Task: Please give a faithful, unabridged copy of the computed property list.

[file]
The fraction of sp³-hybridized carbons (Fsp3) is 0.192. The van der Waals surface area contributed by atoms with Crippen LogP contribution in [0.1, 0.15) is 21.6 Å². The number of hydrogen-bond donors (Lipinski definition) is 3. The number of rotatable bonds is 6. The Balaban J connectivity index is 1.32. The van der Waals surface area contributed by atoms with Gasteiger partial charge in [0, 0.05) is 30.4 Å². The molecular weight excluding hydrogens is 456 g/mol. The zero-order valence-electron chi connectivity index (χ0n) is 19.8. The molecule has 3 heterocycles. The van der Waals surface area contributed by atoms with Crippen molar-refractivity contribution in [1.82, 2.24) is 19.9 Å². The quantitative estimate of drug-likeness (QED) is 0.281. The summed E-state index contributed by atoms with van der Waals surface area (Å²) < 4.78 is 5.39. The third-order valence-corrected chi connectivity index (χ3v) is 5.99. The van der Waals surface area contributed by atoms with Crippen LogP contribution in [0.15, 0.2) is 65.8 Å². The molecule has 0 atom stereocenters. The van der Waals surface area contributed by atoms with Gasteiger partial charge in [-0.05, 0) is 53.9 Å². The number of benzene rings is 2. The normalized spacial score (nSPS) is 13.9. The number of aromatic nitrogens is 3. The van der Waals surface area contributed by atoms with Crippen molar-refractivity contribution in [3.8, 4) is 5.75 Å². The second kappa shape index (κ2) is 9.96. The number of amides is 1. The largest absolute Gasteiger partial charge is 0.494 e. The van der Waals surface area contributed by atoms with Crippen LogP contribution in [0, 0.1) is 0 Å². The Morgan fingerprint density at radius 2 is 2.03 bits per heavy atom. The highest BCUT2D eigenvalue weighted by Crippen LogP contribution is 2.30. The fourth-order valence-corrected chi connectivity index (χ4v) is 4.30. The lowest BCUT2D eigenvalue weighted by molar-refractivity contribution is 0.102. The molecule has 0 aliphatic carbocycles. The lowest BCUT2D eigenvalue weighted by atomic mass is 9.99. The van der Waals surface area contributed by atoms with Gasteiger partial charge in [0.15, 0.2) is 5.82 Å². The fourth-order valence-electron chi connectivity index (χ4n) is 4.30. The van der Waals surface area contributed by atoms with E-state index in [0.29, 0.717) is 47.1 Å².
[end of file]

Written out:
The fraction of sp³-hybridized carbons (Fsp3) is 0.192. The van der Waals surface area contributed by atoms with Crippen LogP contribution in [0.1, 0.15) is 21.6 Å². The number of hydrogen-bond donors (Lipinski definition) is 3. The number of rotatable bonds is 6. The Balaban J connectivity index is 1.32. The van der Waals surface area contributed by atoms with Gasteiger partial charge in [0, 0.05) is 30.4 Å². The molecular weight excluding hydrogens is 456 g/mol. The zero-order valence-electron chi connectivity index (χ0n) is 19.8. The molecule has 3 heterocycles. The van der Waals surface area contributed by atoms with Crippen molar-refractivity contribution in [1.82, 2.24) is 19.9 Å². The quantitative estimate of drug-likeness (QED) is 0.281. The summed E-state index contributed by atoms with van der Waals surface area (Å²) < 4.78 is 5.39. The third-order valence-corrected chi connectivity index (χ3v) is 5.99. The van der Waals surface area contributed by atoms with Crippen LogP contribution in [0.15, 0.2) is 65.8 Å². The molecule has 0 atom stereocenters. The van der Waals surface area contributed by atoms with Gasteiger partial charge in [-0.05, 0) is 53.9 Å². The number of benzene rings is 2. The normalized spacial score (nSPS) is 13.9. The number of aromatic nitrogens is 3. The van der Waals surface area contributed by atoms with Crippen molar-refractivity contribution in [3.8, 4) is 5.75 Å². The second kappa shape index (κ2) is 9.96. The number of amides is 1. The largest absolute Gasteiger partial charge is 0.494 e. The van der Waals surface area contributed by atoms with Crippen LogP contribution in [0, 0.1) is 0 Å². The Morgan fingerprint density at radius 2 is 2.03 bits per heavy atom. The highest BCUT2D eigenvalue weighted by Crippen LogP contribution is 2.30. The fourth-order valence-corrected chi connectivity index (χ4v) is 4.30. The lowest BCUT2D eigenvalue weighted by molar-refractivity contribution is 0.102. The molecule has 0 aliphatic carbocycles. The lowest BCUT2D eigenvalue weighted by atomic mass is 9.99. The van der Waals surface area contributed by atoms with Gasteiger partial charge in [0.15, 0.2) is 5.82 Å². The fourth-order valence-electron chi connectivity index (χ4n) is 4.30. The van der Waals surface area contributed by atoms with E-state index in [0.29, 0.717) is 47.1 Å².